Wednesday, March 6, 2013

Chart of the Day

From OilPrice:

U.S. production remains well below the peak achieved in 1970 and below a secondary peak in 1985—a lower high, if you will—which resulted from the ramp-up of production in Alaska. But since then production has gone relentlessly downhill until just recently.
It is true that a new form of hydraulic fracturing—high-volume slick-water hydraulic fracturing—has made available sources of oil not previously accessible. But it is also true that the industry’s hyperbole doesn’t square with the evidence. The U.S. Energy Information Administration’s (EIA) latest estimate of technically recoverable oil from so-called tight oil deposits—the ones made accessible by this new type of hydraulic fracturing—is 33 billion barrels (see below). It sounds like a lot. But, in fact, it would only supply the United States for about 6½ years (assuming current net annual consumption of about 5.1 billion barrels). Not bad; but not a world-changing number, especially when you consider that all oil goes onto a world market where 33 billion barrels would last a little over a year. Beyond this, the estimate says little about how much of that oil will ever be economically recoverable. Wherever it isn’t, no one is going to extract it.......The EIA projects that U.S. oil production will peak later in this decade—a little below the previous secondary peak in 1985. That would result in a tertiary peak, or yet another lower high. In the meantime the extra supply promises to lower America’s bill for oil imports. But the modest turnaround in America’s oil fortunes won’t solve the larger problem of worldwide oil depletion which, despite American gains, has kept worldwide oil production on a bumpy plateau since 2005.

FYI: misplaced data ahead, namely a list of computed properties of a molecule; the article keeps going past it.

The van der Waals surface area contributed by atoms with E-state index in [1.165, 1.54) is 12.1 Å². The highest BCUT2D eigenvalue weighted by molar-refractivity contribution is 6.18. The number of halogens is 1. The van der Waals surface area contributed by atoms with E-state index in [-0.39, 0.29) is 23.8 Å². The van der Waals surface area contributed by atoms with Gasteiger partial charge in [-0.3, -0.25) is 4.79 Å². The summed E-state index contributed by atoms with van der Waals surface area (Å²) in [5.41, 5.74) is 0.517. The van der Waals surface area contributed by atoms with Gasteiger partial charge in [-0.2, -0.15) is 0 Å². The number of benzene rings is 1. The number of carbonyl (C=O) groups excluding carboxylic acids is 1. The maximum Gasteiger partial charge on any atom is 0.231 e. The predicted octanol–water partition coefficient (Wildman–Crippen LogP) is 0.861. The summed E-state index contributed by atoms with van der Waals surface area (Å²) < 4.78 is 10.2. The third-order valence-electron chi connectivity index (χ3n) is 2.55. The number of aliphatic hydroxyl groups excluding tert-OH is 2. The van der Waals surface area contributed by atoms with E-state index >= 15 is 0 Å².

But opinions differ.  Somebody is going to be right, and somebody is going to be wrong.  Recent gains in production from the Bakken and the Eagle Ford have been impressive, but my natural inclination is to side with the pessimists versus the optimists.  I'll guess we'll have a clearer view of things in about 3 to 5 years. I will say that oil will probably be with us for a long time, but that consumption in developed economies have probably peaked, and I don't anticipate tight oil availability to change that.

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